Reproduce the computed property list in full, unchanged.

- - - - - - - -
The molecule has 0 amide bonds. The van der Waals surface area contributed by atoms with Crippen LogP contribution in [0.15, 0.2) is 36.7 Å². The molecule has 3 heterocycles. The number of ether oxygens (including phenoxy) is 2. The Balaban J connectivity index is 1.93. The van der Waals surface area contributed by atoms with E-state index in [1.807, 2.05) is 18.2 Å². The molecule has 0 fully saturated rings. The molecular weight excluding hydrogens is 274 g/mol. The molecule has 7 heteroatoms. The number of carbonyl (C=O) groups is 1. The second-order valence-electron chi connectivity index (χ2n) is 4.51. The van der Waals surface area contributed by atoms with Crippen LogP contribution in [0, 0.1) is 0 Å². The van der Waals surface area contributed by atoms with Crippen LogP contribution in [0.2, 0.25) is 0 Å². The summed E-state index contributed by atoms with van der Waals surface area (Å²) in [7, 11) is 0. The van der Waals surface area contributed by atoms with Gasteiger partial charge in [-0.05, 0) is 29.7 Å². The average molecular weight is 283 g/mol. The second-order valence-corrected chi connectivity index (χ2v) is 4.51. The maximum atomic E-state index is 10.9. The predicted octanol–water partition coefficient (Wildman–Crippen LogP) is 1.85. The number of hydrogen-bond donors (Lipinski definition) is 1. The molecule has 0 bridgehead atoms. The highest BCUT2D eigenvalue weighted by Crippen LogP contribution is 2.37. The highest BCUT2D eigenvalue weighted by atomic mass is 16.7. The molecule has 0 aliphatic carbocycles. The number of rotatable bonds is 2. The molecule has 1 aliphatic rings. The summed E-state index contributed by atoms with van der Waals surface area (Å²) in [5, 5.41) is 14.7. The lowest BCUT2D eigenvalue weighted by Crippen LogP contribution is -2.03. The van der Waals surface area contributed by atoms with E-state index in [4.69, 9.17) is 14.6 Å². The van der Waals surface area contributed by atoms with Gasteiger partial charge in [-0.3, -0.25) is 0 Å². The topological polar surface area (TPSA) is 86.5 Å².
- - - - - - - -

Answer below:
The molecule has 0 amide bonds. The van der Waals surface area contributed by atoms with Crippen LogP contribution in [0.15, 0.2) is 36.7 Å². The molecule has 3 heterocycles. The number of ether oxygens (including phenoxy) is 2. The Balaban J connectivity index is 1.93. The van der Waals surface area contributed by atoms with E-state index in [1.807, 2.05) is 18.2 Å². The molecule has 0 fully saturated rings. The molecular weight excluding hydrogens is 274 g/mol. The molecule has 7 heteroatoms. The number of carbonyl (C=O) groups is 1. The second-order valence-electron chi connectivity index (χ2n) is 4.51. The van der Waals surface area contributed by atoms with Crippen LogP contribution in [0, 0.1) is 0 Å². The van der Waals surface area contributed by atoms with Crippen LogP contribution in [0.2, 0.25) is 0 Å². The summed E-state index contributed by atoms with van der Waals surface area (Å²) in [7, 11) is 0. The van der Waals surface area contributed by atoms with Gasteiger partial charge in [-0.05, 0) is 29.7 Å². The average molecular weight is 283 g/mol. The second-order valence-corrected chi connectivity index (χ2v) is 4.51. The maximum atomic E-state index is 10.9. The predicted octanol–water partition coefficient (Wildman–Crippen LogP) is 1.85. The number of hydrogen-bond donors (Lipinski definition) is 1. The molecule has 0 bridgehead atoms. The highest BCUT2D eigenvalue weighted by Crippen LogP contribution is 2.37. The highest BCUT2D eigenvalue weighted by atomic mass is 16.7. The molecule has 0 aliphatic carbocycles. The number of rotatable bonds is 2. The molecule has 1 aliphatic rings. The summed E-state index contributed by atoms with van der Waals surface area (Å²) in [5, 5.41) is 14.7. The lowest BCUT2D eigenvalue weighted by Crippen LogP contribution is -2.03. The van der Waals surface area contributed by atoms with E-state index in [4.69, 9.17) is 14.6 Å². The van der Waals surface area contributed by atoms with Gasteiger partial charge in [-0.3, -0.25) is 0 Å². The topological polar surface area (TPSA) is 86.5 Å².